In Memoriam 1942 – 2013 “Roger Ebert loved movies.”

RogerEbert.com

Thumb same kind of different as me

Same Kind of Different as Me

It can be hard to disagree with the heart and events of this true tale, except for when the movie reveals itself to be mighty…

Thumb mv5bnda4ymmwmgity2mzos00odjilthmzdetyza5ngu4zjq5yjhixkeyxkfqcgdeqxvynjk5nda3otk . v1 sy1000 cr0 0 674 1000 al

Geostorm

God knows how many millions of dollars and hours of manpower went into making and remaking Geostorm but it turns out to have been all…

Other Reviews
Review Archives
Thumb xbepftvyieurxopaxyzgtgtkwgw

Ballad of Narayama

"The Ballad of Narayama" is a Japanese film of great beauty and elegant artifice, telling a story of startling cruelty. What a space it opens…

Other Reviews
Great Movie Archives
Other Articles
Chaz's Journal Archives
Other Articles
Blog Archives

Ihnatko: The Golden Age for moviegoing is now

From Andy Ihnatko, Boston, MA:

To the Prof who bemoaned the lack of theatergoing experience in the current generation of kids:

Hog and wash. I think the most disinterested young theatergoer has, at worst, the same opportunities at seeing great movies when I was that age in the 80's. I had a longer window for seeing a particular movie, but there were only 7 screens within a half-hour bike ride and certainly fewer than 16 within a twenty-minute drive.

We had video rental, but even there you're talking about the same junky movies, plus a handful of classics that every store had to stock.

Advertisement

But let's say that a current 16-year-old had the same love of movies that I did. He or she has access to:

- Multiplexes. Maybe they're no help with a third-place Sundance finisher but it does increase your odds of getting to see a Coen Brothers movie.

- Turner Classic Movies, IFC, Sundance, and other brave desert outposts of amazing movies on the 500-channel cable dial. And DVRs that let me leave a standing order for anything directed by John Ford.

- Netflix. For less than the price of two movie tickets per month, I get any movie ever released on DVD. Someone recommends movies made by some dude named "Max Ophus" to me during dinner...huh. Thanks to my iPhone, by the time I get back to my car I've realized it's "Olphüs" and have added "La Ronde" to the top of my queue; it arrives two days later.

And why is he so bothered by the iPods and the laptops? The Internet expands Young Andy's access beyond just what's in print. In the Eighties, a movie had no "right" to be put before the public unless it was popular enough to support a commercial video release. Today, all it needs is _one_ 16mm print or _one_ VHS copy in the hands of _one_ cinemaphile who loves the flick enough to share it with the world.

Oh, yes...the piracy. True. Many of the younger generation have no reservations against obtaining first-run movies via (shall we say) paralegal means. Noted. But we're talking about the opportunities for interested kids to get their hands on great movies. And here, a torrent site means that the distance between "I'd really like to see 'Encounters At The End Of The World' but it only played for a week, at a theater 900 miles away" and _seeing_ that movie is roughly one hour.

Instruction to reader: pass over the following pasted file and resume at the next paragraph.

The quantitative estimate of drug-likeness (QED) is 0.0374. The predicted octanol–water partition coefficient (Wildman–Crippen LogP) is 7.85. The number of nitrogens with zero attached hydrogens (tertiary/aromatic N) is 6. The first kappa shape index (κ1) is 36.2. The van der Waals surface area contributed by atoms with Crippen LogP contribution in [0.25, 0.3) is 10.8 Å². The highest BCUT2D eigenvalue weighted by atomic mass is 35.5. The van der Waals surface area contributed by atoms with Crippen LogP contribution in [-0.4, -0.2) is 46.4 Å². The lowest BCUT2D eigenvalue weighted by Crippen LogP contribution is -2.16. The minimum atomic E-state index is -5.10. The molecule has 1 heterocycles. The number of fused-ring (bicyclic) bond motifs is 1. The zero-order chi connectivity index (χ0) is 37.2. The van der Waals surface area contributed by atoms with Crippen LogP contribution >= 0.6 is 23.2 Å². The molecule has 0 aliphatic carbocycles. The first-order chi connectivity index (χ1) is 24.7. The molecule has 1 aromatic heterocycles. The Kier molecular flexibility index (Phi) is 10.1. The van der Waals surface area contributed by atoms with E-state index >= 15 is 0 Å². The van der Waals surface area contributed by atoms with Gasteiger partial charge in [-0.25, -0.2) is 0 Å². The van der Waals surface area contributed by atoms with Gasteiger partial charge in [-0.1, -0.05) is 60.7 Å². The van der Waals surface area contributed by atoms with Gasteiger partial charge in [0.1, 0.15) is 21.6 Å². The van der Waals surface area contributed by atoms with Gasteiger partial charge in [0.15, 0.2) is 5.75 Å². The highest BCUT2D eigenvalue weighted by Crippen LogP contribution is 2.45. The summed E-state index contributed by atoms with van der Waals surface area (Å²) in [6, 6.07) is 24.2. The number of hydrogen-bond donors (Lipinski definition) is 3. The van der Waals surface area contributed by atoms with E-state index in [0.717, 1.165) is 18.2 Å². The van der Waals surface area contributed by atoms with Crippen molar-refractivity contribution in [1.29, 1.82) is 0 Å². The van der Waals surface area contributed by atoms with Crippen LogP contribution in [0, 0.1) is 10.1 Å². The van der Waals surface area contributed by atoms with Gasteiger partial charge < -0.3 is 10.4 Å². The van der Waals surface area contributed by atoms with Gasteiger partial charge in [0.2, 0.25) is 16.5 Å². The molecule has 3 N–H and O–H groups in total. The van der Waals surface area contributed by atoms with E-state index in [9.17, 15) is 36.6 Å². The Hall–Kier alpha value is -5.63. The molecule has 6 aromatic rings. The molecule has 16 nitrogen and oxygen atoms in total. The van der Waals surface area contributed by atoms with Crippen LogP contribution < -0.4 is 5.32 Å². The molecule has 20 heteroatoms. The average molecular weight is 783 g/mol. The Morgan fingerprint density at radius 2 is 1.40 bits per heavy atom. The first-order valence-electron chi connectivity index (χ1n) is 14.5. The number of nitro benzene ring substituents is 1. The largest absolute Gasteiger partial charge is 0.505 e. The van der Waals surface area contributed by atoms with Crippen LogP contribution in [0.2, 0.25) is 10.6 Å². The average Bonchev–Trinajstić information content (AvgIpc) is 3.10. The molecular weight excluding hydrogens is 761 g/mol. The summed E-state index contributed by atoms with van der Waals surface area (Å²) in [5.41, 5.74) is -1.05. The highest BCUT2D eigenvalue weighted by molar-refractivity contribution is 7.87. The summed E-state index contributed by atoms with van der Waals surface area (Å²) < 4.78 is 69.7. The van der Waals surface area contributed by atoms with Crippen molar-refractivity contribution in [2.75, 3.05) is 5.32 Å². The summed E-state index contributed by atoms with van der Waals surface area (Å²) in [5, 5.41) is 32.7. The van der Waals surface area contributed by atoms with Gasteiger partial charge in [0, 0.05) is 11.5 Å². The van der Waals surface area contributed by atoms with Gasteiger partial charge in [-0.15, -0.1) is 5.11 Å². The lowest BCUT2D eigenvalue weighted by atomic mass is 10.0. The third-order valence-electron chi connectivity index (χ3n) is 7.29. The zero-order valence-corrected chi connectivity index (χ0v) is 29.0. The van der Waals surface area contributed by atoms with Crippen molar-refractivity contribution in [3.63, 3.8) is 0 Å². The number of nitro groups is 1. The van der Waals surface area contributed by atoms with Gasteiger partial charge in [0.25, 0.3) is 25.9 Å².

My iPhone and other pocket media players let me watch movies wherever and whenever I want. Hell, while I was waiting in line to see "Star Wars Episode III," I was watching Episode II to refresh myself on the background.

(It didn't really help.)

Thousands of pages of film history, criticism and commentary are online and instantly accessible. Message boards surround me with people who like talking about movies as much as I do. DVDs have commentary tracks.

Best of all, I'm not Young Andy any more. I have a career and a house and I can have a 60" high-def movie screen in my living room, hooked up to Dolby Digital stereo and a home media server that can crank up any of 120 ripped DVDs with just a few presses of a remote.

I think there are some constants. In the Eighties as in the Aughties as in every other era, there will always be a huge wedge of the audience pie that doesn't care about movies a whole lot. These are the people who talk during the movie and ensure that a screenwriter who can keep coming up with ways for a middle-aged comedian to get hit in the nuts will always have a job.

But there's never been a better time to be a lover of movies than today. Regardless of your age.

Advertisement

Popular Blog Posts

The Fall of Toxic Masculinity and the Rise of Feminine Consciousness

A special edition of Thumbnails detailing the recent sexual harassment cases in the entertainment and tech industries...

"Blade Runner" vs. "Blade Runner 2049"

A Great Movie is hidden somewhere within "Blade Runner" and "Blade Runner 2049."

Oscars Could Be Facing Dearth of Diversity Yet Again

A column on the lack of diversity in this year's potential Oscar nominees.

Tears of a Machine: The Humanity of Luv in "Blade Runner 2049"

No character in “Blade Runner 2049” is more relatably human than Luv.

Reveal Comments
comments powered by Disqus